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From "Richard S. Hall" <he...@ungoverned.org>
Subject Re: Handling of provisional OSGi API
Date Fri, 17 Sep 2010 20:27:37 GMT
  On 9/17/10 12:54, Marcel Offermans wrote:
> On 17 Sep 2010, at 21:12 , Richard S. Hall wrote:
>> On 9/17/10 12:11, Richard S. Hall wrote:
>>> On 9/17/10 11:36, Marcel Offermans wrote:
>>>> On 17 Sep 2010, at 18:35 , Richard S. Hall wrote:
>>>>
>>>>>  From my point of view, approach (1) might not be awesome, but it results
in a simpler process than (2). So, I'd recommend (1). If the majority prefers (2), then we
can do that (although I think we'll have to run the decision by the board first).
>>>> I prefer (1) too.
>>>>
>>>> I could see us combine (1) with (2), releasing implementations with both
our own APIs which gives us the freedom to experiment with a new API whilst still "supporting
what's provided by public releases of draft specs.
>>> However, this doesn't avoid the IP grey of releasing "unofficial" APIs in our
"official" releases.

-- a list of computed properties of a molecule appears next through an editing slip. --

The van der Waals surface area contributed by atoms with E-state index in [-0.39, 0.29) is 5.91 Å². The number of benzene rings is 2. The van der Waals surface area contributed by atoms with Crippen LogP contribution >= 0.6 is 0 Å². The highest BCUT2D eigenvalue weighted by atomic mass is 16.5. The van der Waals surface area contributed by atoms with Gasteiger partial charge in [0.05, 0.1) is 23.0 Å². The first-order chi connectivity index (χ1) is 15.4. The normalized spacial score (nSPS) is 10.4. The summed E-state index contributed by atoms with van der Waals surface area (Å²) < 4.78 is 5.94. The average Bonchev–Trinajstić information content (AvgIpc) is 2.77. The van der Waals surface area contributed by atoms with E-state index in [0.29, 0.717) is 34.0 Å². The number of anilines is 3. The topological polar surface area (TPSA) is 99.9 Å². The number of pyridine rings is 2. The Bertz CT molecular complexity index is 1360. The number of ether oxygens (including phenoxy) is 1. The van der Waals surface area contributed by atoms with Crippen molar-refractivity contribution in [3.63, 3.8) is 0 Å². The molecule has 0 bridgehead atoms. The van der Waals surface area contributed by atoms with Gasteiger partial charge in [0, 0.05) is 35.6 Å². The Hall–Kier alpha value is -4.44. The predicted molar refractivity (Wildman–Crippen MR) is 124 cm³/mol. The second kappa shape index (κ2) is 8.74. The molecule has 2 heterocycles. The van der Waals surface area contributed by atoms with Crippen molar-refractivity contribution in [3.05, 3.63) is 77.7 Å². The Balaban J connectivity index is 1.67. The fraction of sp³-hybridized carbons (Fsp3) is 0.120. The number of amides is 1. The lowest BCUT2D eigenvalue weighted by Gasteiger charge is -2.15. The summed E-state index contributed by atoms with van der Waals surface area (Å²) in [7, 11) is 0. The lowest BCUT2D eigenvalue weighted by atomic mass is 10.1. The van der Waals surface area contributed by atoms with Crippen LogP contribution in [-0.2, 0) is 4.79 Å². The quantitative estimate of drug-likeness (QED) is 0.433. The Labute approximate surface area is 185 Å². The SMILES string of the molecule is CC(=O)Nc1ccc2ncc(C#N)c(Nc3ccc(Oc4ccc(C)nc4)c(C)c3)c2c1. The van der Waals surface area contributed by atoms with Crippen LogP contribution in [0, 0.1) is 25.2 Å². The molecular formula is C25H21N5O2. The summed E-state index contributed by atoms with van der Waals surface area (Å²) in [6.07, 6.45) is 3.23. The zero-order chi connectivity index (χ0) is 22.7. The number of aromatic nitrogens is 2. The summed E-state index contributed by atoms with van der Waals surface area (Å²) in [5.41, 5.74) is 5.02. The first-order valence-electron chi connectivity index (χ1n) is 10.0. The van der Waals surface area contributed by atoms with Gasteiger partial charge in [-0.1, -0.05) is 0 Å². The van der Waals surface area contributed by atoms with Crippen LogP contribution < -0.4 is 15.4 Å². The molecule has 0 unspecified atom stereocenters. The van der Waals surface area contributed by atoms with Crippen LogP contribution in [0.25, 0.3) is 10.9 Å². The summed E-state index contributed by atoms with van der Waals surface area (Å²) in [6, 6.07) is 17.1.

> Does the OSGi alliance disallow the inclusion of these "unofficial" APIs?
>
>>> Effectively, option (2) is a hybrid approach, since we couldn't make modifications
in the provisional API unless it were available in a public spec snapshot, so any modifications
would have to be done in felix package namespace. Which sort of makes (2) the worst of both
worlds.
>
> Well, if the snapshots are so outdated that it does not make sense to implement them,
then we should not even try. In that case, just stick to (1).

Sometimes it is not an issue of being out of date. If we want to 
implement a feature for potential inclusion into an RFC, then we run 
into the same issue if we add the feature to an existing OSGi API 
(whether it is provisional or not).

> I guess the other point would be for the OSGi Alliance to just develop new RFCs out in
the open, but as long as they're not, it's probably safer to ignore them if it could cause
problems otherwise.

Well, we don't want to ignore them since we want to implement the 
provisional specs and get experience with them. It is just difficult 
since our downstream users have no way of knowing what is official OSGi 
API and what isn't if we ship with provisional and/or modified org.osgi 
packages.

Even following option (1), it's still a tricky balancing act, especially 
in cases where we might actually provide the RI, such as Gogo or CM. But 
this is more difficult for us since we release early and often as 
opposed to Eclipse which releases yearly.

-> richard

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